For a while, I wondered if we’d become a foregone conclusion. Like so many others who were almost something, who nearly did, who could have been, I was afraid that we had become the stuff of inches. Have we? I watered the garden the other day. I took the red hose- the industrial one, remember?- kinked the end, turned the spigot, and took it around the corner of the house to that garden bed I built a few years ago. The lettuce is already beginning to come up and the onions are doing well. I let the kink of out the end and heard that hollow gurgling sound, but no water came out. I dropped the end into the bed, doubled back and found that it had folded itself near the spigot. The pressure made the hose shudder like a dog about to vomit. An easy flick of my wrist let out the fold and I heard the water rush through the length of it, sighing in relief like a child who’s just held their breath through a long tunnel on a road trip.
Would that we could be like that hose. The blood would drain from our faces and we’d have feeling in our toes again and our chests would heave and we’d say, “What the hell were we doing?” and we would chuckle and the sun on the trees on the other side of that tunnel would be in brighter and more illustrious technicolor, making the green of the leaves voluptuous and the brown bark regal.
It’s all of the other things that have really derailed us, you know. The expectations, spoken and unspoken; the self-doubt and self-consciousness and the little voice in the back of my head that softly whispers, “Are you sure you can say that?“, “Are you sure you can do this?” and “Is it really worth it?”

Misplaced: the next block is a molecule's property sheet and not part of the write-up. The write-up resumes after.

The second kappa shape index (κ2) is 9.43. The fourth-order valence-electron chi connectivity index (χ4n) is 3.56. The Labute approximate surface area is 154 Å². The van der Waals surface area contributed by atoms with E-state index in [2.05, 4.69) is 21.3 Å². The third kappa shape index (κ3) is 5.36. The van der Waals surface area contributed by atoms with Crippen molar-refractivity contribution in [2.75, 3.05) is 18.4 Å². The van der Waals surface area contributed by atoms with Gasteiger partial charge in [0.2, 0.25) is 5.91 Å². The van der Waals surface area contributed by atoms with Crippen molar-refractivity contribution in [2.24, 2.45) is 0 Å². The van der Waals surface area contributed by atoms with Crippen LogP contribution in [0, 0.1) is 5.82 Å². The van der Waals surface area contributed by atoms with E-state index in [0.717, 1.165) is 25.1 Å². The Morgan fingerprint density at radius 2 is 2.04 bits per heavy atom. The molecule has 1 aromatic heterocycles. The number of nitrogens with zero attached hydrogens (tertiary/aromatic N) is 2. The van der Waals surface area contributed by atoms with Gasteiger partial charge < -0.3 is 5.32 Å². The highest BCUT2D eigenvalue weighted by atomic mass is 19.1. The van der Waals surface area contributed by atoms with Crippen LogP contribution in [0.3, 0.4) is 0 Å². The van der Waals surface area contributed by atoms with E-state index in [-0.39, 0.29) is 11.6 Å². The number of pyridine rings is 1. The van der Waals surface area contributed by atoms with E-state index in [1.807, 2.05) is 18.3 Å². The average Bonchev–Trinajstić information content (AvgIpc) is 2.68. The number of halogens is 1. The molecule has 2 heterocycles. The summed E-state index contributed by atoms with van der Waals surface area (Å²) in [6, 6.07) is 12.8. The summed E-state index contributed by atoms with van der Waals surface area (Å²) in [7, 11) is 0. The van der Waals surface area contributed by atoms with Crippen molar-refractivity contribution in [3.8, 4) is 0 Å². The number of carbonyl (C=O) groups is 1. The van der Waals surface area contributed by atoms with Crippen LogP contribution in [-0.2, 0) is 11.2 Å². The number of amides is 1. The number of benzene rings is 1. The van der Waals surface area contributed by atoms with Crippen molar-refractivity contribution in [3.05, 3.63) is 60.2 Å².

I spoke with a friend last night- a creative person I admire- and we talked about process and I listened as my friend told me about the work of progress and how elusive creativity really is. That a person can sit down and work all day- whether with a paintbrush or an instrument or in front of a computer screen- and not have anything of much worth be produced at all despite their best and most arduous efforts. Then, seemingly without reason, that swirling sensation comes when you know that you’re on to something. Each line that is drawn seems better and more purposefully pointing toward a larger shape or form; the sentences are constructed and moving like tributaries to rivers to oceans; melodies seem to align themselves into an order that not only sounds pleasant, but begs- urges! compels!- the ears to stand at attention.
As my friend spoke, I could feel that swirling sensation, the blood pulsing like a kick drum in my fingertips. How stupid and foolish I’ve been to let you sit for so long, waiting to hear from me. How many times have I told my students that what matters most about creativity is not the outcome or how much your audience likes what you are doing- what matters most is that you do the work of creativity. What matters is production- good or bad- so that you never stop learning from the things that you produce. What worked about that riff? Why did that word work better in the sentence than the other? Which colors were combined in what quantity to achieve that specific shade?
You haven’t heard from me for a long time, but I’m showing up for work today. I’m going to sit in front of this screen, with all of my feelings of inadequacy and the swath of rejection still pulsing somewhere deep in my gut, and I’m going to slug something out. It may be pages upon pages, it may be a single sentence, but it will be something. That something will lead to bigger somethings and bigger somethings beyond that, and slowly, those feelings of inadequacy will quiet and the pangs of rejection will grow distant and I will remember that I am not writing for comments from readers or adulation or rave reviews or literary fame. I am writing for you.
And for me.